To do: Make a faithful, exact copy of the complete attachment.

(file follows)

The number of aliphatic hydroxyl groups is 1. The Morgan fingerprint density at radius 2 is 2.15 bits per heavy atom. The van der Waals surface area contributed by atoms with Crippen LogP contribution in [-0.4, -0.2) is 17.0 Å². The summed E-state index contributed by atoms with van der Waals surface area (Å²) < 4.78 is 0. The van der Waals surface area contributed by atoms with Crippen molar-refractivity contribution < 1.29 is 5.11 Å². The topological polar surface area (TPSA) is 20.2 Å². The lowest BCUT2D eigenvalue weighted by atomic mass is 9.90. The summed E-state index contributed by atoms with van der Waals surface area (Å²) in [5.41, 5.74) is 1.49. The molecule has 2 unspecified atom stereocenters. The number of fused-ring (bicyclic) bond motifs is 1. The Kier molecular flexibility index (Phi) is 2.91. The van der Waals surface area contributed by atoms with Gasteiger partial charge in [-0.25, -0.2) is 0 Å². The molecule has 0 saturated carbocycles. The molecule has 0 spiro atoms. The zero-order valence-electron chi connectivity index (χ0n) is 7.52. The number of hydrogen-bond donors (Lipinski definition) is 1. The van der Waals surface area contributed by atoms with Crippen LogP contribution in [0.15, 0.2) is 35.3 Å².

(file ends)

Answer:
The number of aliphatic hydroxyl groups is 1. The Morgan fingerprint density at radius 2 is 2.15 bits per heavy atom. The van der Waals surface area contributed by atoms with Crippen LogP contribution in [-0.4, -0.2) is 17.0 Å². The summed E-state index contributed by atoms with van der Waals surface area (Å²) < 4.78 is 0. The van der Waals surface area contributed by atoms with Crippen molar-refractivity contribution < 1.29 is 5.11 Å². The topological polar surface area (TPSA) is 20.2 Å². The lowest BCUT2D eigenvalue weighted by atomic mass is 9.90. The summed E-state index contributed by atoms with van der Waals surface area (Å²) in [5.41, 5.74) is 1.49. The molecule has 2 unspecified atom stereocenters. The number of fused-ring (bicyclic) bond motifs is 1. The Kier molecular flexibility index (Phi) is 2.91. The van der Waals surface area contributed by atoms with Gasteiger partial charge in [-0.25, -0.2) is 0 Å². The molecule has 0 saturated carbocycles. The molecule has 0 spiro atoms. The zero-order valence-electron chi connectivity index (χ0n) is 7.52. The number of hydrogen-bond donors (Lipinski definition) is 1. The van der Waals surface area contributed by atoms with Crippen LogP contribution in [0.15, 0.2) is 35.3 Å².